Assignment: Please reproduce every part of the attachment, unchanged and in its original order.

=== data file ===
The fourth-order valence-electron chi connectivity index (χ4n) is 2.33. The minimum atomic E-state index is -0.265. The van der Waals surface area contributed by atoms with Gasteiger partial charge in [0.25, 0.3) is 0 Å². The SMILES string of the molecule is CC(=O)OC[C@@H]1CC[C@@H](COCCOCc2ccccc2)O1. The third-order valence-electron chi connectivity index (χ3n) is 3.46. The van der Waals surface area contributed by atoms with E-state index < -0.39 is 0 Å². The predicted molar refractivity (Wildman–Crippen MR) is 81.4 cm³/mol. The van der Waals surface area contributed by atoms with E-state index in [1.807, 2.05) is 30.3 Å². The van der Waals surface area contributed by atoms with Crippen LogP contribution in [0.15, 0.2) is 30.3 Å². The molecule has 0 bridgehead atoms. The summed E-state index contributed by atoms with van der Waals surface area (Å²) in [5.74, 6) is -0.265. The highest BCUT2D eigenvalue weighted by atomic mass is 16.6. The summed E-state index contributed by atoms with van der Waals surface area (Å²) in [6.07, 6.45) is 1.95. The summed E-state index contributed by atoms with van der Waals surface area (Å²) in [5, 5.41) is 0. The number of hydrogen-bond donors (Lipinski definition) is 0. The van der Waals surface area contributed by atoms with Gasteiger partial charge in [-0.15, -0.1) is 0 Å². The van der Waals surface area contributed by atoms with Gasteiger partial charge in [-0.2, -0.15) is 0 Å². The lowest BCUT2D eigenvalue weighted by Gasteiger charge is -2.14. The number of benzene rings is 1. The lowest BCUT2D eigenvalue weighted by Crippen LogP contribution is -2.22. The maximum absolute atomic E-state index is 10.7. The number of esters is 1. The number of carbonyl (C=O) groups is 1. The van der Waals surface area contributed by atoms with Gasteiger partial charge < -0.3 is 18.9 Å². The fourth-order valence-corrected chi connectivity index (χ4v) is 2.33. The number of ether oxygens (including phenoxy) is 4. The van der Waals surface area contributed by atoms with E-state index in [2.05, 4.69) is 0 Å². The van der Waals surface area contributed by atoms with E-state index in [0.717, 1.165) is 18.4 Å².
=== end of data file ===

The fourth-order valence-electron chi connectivity index (χ4n) is 2.33. The minimum atomic E-state index is -0.265. The van der Waals surface area contributed by atoms with Gasteiger partial charge in [0.25, 0.3) is 0 Å². The SMILES string of the molecule is CC(=O)OC[C@@H]1CC[C@@H](COCCOCc2ccccc2)O1. The third-order valence-electron chi connectivity index (χ3n) is 3.46. The van der Waals surface area contributed by atoms with E-state index < -0.39 is 0 Å². The predicted molar refractivity (Wildman–Crippen MR) is 81.4 cm³/mol. The van der Waals surface area contributed by atoms with E-state index in [1.807, 2.05) is 30.3 Å². The van der Waals surface area contributed by atoms with Crippen LogP contribution in [0.15, 0.2) is 30.3 Å². The molecule has 0 bridgehead atoms. The summed E-state index contributed by atoms with van der Waals surface area (Å²) in [5.74, 6) is -0.265. The highest BCUT2D eigenvalue weighted by atomic mass is 16.6. The summed E-state index contributed by atoms with van der Waals surface area (Å²) in [6.07, 6.45) is 1.95. The summed E-state index contributed by atoms with van der Waals surface area (Å²) in [5, 5.41) is 0. The number of hydrogen-bond donors (Lipinski definition) is 0. The van der Waals surface area contributed by atoms with Gasteiger partial charge in [-0.15, -0.1) is 0 Å². The van der Waals surface area contributed by atoms with Gasteiger partial charge in [-0.2, -0.15) is 0 Å². The lowest BCUT2D eigenvalue weighted by Gasteiger charge is -2.14. The number of benzene rings is 1. The lowest BCUT2D eigenvalue weighted by Crippen LogP contribution is -2.22. The maximum absolute atomic E-state index is 10.7. The number of esters is 1. The number of carbonyl (C=O) groups is 1. The van der Waals surface area contributed by atoms with Gasteiger partial charge < -0.3 is 18.9 Å². The fourth-order valence-corrected chi connectivity index (χ4v) is 2.33. The number of ether oxygens (including phenoxy) is 4. The van der Waals surface area contributed by atoms with E-state index in [2.05, 4.69) is 0 Å². The van der Waals surface area contributed by atoms with E-state index in [0.717, 1.165) is 18.4 Å².